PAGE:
I didn’t realize that Patrick Leigh Fermor, British soldier, adventurer and travel writer, was still alive, but the New York Times reports that he died Friday in England at age 96. I doubt that many readers have heard of him, but if you haven’t you have literary treats in store.
I’ve spent a fair amount of time in Greece: I lived there for nearly three years as a young child and have returned half a dozen times, spending a month in a tiny village in Crete, island-hopping in the Aegean (where I discovered Santorini as one of Earth’s most beautiful spots), and wandering in the north and, best of all, in the Peloponnese—the large peninsula that is southern Greece.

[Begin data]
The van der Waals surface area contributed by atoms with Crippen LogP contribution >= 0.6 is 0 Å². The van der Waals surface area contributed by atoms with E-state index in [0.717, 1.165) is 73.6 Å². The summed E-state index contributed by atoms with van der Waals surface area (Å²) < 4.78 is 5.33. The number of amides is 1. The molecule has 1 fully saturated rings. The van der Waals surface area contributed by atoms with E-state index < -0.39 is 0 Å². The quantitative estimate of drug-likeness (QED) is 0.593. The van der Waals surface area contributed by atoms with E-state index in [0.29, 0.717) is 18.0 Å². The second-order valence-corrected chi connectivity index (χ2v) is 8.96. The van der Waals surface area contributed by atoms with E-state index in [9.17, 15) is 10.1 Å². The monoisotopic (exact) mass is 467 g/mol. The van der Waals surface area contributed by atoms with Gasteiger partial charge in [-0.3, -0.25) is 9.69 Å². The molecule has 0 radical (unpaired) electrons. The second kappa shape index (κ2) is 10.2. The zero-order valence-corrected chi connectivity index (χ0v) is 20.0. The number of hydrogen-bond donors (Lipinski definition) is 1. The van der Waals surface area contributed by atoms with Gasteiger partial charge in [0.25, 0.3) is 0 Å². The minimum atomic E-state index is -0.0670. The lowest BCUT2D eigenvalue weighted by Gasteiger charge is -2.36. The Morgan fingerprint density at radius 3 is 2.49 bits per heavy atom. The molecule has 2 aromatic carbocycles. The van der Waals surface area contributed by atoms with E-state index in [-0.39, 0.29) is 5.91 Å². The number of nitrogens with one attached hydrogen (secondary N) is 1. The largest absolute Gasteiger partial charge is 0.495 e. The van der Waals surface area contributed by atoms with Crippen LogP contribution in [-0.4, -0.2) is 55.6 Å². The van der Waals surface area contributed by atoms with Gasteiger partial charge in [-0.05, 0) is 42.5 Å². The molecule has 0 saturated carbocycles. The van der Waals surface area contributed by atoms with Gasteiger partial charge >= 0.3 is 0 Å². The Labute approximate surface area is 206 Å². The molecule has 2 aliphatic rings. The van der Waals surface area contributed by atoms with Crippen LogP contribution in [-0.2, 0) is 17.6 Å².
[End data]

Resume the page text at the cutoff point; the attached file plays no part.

Leigh Fermor is the best writer in English on Greece that I know, and I particularly recommend his two books Roumeli (1966) and Mani (1958), about the north and south respectively. Mani, which evokes the dry, rocky, and haunting southern landscape of the Peloponnese, will make you want to go there, or to return if you’ve been. It’s one of the finest places I’ve travelled.
A village in the Mani. The tall stone towers were used as fortresses in the internecine blood feuds that consumed the residents, often for years.